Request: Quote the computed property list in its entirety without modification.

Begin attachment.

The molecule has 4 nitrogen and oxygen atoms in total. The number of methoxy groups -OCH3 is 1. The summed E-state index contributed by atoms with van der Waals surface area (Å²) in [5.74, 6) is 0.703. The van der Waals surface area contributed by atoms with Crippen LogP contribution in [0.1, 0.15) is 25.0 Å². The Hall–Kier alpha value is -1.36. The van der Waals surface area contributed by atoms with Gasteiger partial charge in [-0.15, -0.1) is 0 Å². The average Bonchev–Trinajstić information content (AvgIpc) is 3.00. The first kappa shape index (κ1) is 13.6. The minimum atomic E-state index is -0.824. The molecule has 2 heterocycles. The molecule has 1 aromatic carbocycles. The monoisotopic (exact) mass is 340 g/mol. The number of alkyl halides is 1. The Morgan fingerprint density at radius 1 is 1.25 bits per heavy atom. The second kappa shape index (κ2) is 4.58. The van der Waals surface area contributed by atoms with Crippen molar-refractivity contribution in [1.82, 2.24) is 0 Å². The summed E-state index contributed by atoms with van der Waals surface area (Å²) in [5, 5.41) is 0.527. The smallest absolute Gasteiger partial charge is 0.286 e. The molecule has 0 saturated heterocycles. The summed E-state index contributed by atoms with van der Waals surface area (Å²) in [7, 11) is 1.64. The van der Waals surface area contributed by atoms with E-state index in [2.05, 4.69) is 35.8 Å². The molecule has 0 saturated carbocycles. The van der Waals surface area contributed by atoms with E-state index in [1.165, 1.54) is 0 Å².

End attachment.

The molecule has 4 nitrogen and oxygen atoms in total. The number of methoxy groups -OCH3 is 1. The summed E-state index contributed by atoms with van der Waals surface area (Å²) in [5.74, 6) is 0.703. The van der Waals surface area contributed by atoms with Crippen LogP contribution in [0.1, 0.15) is 25.0 Å². The Hall–Kier alpha value is -1.36. The van der Waals surface area contributed by atoms with Gasteiger partial charge in [-0.15, -0.1) is 0 Å². The average Bonchev–Trinajstić information content (AvgIpc) is 3.00. The first kappa shape index (κ1) is 13.6. The minimum atomic E-state index is -0.824. The molecule has 2 heterocycles. The molecule has 1 aromatic carbocycles. The monoisotopic (exact) mass is 340 g/mol. The number of alkyl halides is 1. The Morgan fingerprint density at radius 1 is 1.25 bits per heavy atom. The second kappa shape index (κ2) is 4.58. The van der Waals surface area contributed by atoms with Crippen molar-refractivity contribution in [1.82, 2.24) is 0 Å². The summed E-state index contributed by atoms with van der Waals surface area (Å²) in [5, 5.41) is 0.527. The smallest absolute Gasteiger partial charge is 0.286 e. The molecule has 0 saturated heterocycles. The summed E-state index contributed by atoms with van der Waals surface area (Å²) in [7, 11) is 1.64. The van der Waals surface area contributed by atoms with E-state index in [2.05, 4.69) is 35.8 Å². The molecule has 0 saturated carbocycles. The van der Waals surface area contributed by atoms with E-state index in [1.165, 1.54) is 0 Å².